English 1A – College Composition
October 27, 2014
Oceanic Damage: What have we done to our planet?
Negative press, research, and reports from around the world raised issues regarding our problematic oceans. Misguided and crucial errors humans make harm oceans using unsustainable practices which eventually eliminate many species of sea creatures and destroy the water they inhabit and we need for our survival as well. Countries around the world have been heavily positively praised while some have been lauded negatively, for instance, the United States. A crying shame how most countries on Earth seem in continuing spiraling towards ecological harm ...view middle of the document...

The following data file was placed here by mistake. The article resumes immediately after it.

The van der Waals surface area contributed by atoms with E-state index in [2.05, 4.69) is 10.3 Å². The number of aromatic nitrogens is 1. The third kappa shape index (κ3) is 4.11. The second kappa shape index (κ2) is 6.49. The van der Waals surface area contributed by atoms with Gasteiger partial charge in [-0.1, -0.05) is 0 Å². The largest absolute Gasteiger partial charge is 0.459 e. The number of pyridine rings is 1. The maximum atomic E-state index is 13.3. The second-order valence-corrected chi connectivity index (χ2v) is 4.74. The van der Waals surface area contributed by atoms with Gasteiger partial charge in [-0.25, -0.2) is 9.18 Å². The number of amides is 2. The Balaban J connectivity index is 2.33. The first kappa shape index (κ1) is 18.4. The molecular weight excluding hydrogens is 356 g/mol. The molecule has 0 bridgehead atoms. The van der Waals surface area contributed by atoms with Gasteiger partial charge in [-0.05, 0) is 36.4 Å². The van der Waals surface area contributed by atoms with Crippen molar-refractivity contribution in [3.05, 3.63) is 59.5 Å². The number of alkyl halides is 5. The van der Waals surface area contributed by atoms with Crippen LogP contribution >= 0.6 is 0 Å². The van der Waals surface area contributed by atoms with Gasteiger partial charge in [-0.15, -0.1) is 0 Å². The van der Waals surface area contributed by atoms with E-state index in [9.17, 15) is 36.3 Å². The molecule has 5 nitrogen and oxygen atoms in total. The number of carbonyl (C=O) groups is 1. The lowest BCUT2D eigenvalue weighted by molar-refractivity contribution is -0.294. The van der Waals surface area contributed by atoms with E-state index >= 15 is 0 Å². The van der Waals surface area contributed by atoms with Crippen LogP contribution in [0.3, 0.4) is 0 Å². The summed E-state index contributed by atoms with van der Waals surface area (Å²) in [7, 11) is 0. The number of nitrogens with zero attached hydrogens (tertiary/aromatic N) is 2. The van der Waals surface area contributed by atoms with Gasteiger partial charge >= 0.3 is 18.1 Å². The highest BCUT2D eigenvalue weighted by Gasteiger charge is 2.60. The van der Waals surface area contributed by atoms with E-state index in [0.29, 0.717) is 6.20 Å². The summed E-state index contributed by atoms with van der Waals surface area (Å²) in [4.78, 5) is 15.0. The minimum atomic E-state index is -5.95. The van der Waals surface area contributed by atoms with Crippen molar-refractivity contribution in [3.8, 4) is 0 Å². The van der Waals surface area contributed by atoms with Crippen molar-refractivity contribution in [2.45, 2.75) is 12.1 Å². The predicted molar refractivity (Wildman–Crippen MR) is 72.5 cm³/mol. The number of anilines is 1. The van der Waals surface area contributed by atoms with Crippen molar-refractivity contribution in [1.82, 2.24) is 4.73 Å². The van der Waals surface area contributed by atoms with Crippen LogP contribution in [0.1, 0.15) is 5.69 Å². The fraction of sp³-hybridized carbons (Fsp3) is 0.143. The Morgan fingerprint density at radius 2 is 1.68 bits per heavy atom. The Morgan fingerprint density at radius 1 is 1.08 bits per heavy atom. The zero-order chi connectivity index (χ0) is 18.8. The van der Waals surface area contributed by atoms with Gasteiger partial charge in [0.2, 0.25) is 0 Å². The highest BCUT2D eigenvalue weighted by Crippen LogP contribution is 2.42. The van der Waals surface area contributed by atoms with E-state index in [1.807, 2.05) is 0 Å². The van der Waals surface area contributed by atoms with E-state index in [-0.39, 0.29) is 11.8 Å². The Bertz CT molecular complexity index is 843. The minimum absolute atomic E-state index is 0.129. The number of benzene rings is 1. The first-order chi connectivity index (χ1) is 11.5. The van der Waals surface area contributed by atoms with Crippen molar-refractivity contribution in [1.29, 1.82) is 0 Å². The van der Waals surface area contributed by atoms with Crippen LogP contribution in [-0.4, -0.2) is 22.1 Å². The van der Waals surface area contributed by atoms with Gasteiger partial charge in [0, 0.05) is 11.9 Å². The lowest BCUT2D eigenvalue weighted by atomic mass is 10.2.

Less then 0.1 % of the ocean’s surface provides a home for twenty five percent of all marine species on Earth, yet, the once-abundance of coral reefs are in danger resulting throughout decades of abuse via carbon dioxide. Even though coral reefs are protected well, damage from our endangered waters and skies. Coral reefs have survived throughout decades of abominable abuse and are clinging to life as it stands, even throughout a global warming epidemic and tourism. Many of said reefs, some in wildlife preservation areas like the Great Barrier Reef, span 1,400 miles long and most of which is tourism limited. However, all over the world, “Reefs have long been under threat from destructive fishing practices, sediment and nutrient runoff, coral mining, reckless tourism and coastal development. Now, scientists say,global warming is accelerating the destruction” (Rudolf, 3). Episodes of so-called “coral-bleaching” are becoming evident. What once was beautiful colored coral reefs, such as those in Panama, “the bleaching was the most graphic I’ve ever seen,” said Nancy Knowlton, a marine biologist with the Smithsonian Institution. “Everything was just bone white” (Rudolf, 5). As global warming heats the waters and carbon dioxide develops, the colors drain, resulting in white coral. The percentages of degradation are astounding high, according to a report by the World Resources Network, who say seventy-five percent of reefs are degraded, while “another analysis, by the Global Coral Reef Monitoring Network, found that as much as one-fifth of the world’s reefs have been degraded beyond recognition or lost entirely” (Rudolf, 7). Problems arise the atmosphere regarding the management of carbon dioxide. “There's a very good possibility that bleaching events and disease events will be occurring with greater frequency and, if that occurs, there is a good chance that some species are not going to be able to replenish themselves fast enough," says marine biologist Kent Carpenter of Old Dominion University in Norfolk, Va., who led the research” (Biello, 2). In school, we learn carbon dioxide is good for plants, yet, carbon dioxide is deadly for coral. “Add ocean acidification [also caused by rising CO2 levels in the atmosphere], which is even more insidious than ocean warming, and you've got a real dire picture” (Biello, 2). However, conflict reports suggest that coral reefs are not necessarily problematic as elaborated. Marine biologist John Bruno of the University of North Carolina at Chapel Hill suggests, “"Clearly lions and tigers are threatened by extinction when there are currently only a few thousand of them left. But is a coral species, whose population was reduced from maybe a billion to 300 million or even a few hundred thousand, really threatened by extinction? Personally, I very much doubt it, but I think the ecological function of many reef-building corals is threatened by quite drastic losses in their abundances” (Biello, 8). Even with...